Trash on the highway not only looks bad, it causes accidents. Worse than that, it causes fatal accidents.
News on 6 reporter Rick Wells went out with a clean up crew Monday, and found out they've seen it all, everything but the kitchen sink.
"We found a color TV one time, it worked, we find cell phones and pagers." Charles Hill is a member of an inmate work crew that walks the Turner Turnpike everyday picking up other peopleâ€™s junk. They are non-violent inmates at the John Lilley Correctional facility in Boley.
The crew will make about 8 miles then pick up the next day where they left off, everyday, Monday thru Thursday. "It's a never ending battle, you never get caught up." Steve Allen is Maintenance Supervisor for the Turner Turnpike. He says most of his employees pick up trash even on the way to work.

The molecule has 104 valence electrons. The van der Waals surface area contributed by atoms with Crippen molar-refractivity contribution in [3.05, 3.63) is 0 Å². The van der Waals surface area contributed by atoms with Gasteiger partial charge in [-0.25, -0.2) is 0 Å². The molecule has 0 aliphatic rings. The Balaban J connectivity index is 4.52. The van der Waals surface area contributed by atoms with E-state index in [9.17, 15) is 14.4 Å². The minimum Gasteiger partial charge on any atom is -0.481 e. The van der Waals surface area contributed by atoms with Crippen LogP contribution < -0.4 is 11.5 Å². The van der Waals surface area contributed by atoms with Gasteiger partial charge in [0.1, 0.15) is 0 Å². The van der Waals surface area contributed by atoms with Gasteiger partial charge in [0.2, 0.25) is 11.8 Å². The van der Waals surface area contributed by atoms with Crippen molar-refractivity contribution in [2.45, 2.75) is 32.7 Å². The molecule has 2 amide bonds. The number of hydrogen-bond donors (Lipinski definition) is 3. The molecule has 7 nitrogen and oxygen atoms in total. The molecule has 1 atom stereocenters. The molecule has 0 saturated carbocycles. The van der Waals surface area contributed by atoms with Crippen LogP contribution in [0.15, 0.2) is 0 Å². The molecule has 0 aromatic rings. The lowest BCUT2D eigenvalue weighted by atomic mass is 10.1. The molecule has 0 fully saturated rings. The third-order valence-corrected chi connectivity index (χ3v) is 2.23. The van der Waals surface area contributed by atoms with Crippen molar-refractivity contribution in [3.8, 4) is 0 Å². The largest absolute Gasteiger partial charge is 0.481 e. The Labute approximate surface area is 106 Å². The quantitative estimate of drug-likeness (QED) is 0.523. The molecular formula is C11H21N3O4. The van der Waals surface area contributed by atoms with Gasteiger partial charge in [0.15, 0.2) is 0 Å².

Most of it is tire debris, treads and pieces of rubber, "Road Gators" they call them, because bits of steel in the treads will bite you if you're not careful. AAA surveyed the 36 states that pickup road debris on a regular basis, most listed tire treads the biggest problem.
Allen: "This time of year, being hot, we seem to have more rubber on the road than anything else." But that's not all. Inmate Tony Callen: "Tools, lifejackets." Allen: "Wood blowing out of pickups, ladders, chairs, cushions from couches."
If it's something good they'll hold it for a while in kind of a lost and found, most of it goes to the landfill. Callen: "I found $6 a while ago." With the inmate crews it's not finderâ€™s keepers, money they find they have to turn in.
That AAA survey says road debris causes 25,000 traffic accidents every year, causing 80 deaths.